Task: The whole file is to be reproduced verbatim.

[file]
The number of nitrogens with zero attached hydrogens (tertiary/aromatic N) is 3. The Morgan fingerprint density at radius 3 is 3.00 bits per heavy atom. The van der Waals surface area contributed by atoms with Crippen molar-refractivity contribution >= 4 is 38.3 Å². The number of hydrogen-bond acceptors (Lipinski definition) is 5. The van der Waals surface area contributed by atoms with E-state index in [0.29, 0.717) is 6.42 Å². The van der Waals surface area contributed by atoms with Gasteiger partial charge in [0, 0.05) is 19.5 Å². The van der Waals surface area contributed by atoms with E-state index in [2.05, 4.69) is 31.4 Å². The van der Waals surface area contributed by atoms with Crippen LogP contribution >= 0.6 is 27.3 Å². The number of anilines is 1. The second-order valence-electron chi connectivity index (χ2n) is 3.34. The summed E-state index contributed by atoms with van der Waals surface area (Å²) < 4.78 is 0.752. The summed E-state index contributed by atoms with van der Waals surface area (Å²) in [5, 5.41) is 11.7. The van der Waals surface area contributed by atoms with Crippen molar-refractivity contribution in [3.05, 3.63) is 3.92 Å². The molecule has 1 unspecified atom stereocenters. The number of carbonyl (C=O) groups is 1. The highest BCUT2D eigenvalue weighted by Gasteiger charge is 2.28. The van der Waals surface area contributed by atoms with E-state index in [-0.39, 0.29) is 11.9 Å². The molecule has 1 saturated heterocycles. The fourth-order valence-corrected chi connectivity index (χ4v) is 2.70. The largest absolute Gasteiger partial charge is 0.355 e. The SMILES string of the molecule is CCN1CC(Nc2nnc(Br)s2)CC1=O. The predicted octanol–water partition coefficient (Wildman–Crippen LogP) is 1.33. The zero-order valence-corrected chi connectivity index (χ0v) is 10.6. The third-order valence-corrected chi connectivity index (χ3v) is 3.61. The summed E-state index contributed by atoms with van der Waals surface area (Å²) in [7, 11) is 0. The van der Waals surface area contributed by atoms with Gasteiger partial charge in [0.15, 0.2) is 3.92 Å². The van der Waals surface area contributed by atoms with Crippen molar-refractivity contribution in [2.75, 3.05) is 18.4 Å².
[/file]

The number of nitrogens with zero attached hydrogens (tertiary/aromatic N) is 3. The Morgan fingerprint density at radius 3 is 3.00 bits per heavy atom. The van der Waals surface area contributed by atoms with Crippen molar-refractivity contribution >= 4 is 38.3 Å². The number of hydrogen-bond acceptors (Lipinski definition) is 5. The van der Waals surface area contributed by atoms with E-state index in [0.29, 0.717) is 6.42 Å². The van der Waals surface area contributed by atoms with Gasteiger partial charge in [0, 0.05) is 19.5 Å². The van der Waals surface area contributed by atoms with E-state index in [2.05, 4.69) is 31.4 Å². The van der Waals surface area contributed by atoms with Crippen LogP contribution >= 0.6 is 27.3 Å². The number of anilines is 1. The second-order valence-electron chi connectivity index (χ2n) is 3.34. The summed E-state index contributed by atoms with van der Waals surface area (Å²) < 4.78 is 0.752. The summed E-state index contributed by atoms with van der Waals surface area (Å²) in [5, 5.41) is 11.7. The van der Waals surface area contributed by atoms with Crippen molar-refractivity contribution in [3.05, 3.63) is 3.92 Å². The molecule has 1 unspecified atom stereocenters. The number of carbonyl (C=O) groups is 1. The highest BCUT2D eigenvalue weighted by Gasteiger charge is 2.28. The van der Waals surface area contributed by atoms with E-state index in [-0.39, 0.29) is 11.9 Å². The molecule has 1 saturated heterocycles. The fourth-order valence-corrected chi connectivity index (χ4v) is 2.70. The largest absolute Gasteiger partial charge is 0.355 e. The SMILES string of the molecule is CCN1CC(Nc2nnc(Br)s2)CC1=O. The predicted octanol–water partition coefficient (Wildman–Crippen LogP) is 1.33. The zero-order valence-corrected chi connectivity index (χ0v) is 10.6. The third-order valence-corrected chi connectivity index (χ3v) is 3.61. The summed E-state index contributed by atoms with van der Waals surface area (Å²) in [7, 11) is 0. The van der Waals surface area contributed by atoms with Gasteiger partial charge in [0.15, 0.2) is 3.92 Å². The van der Waals surface area contributed by atoms with Crippen molar-refractivity contribution in [2.75, 3.05) is 18.4 Å².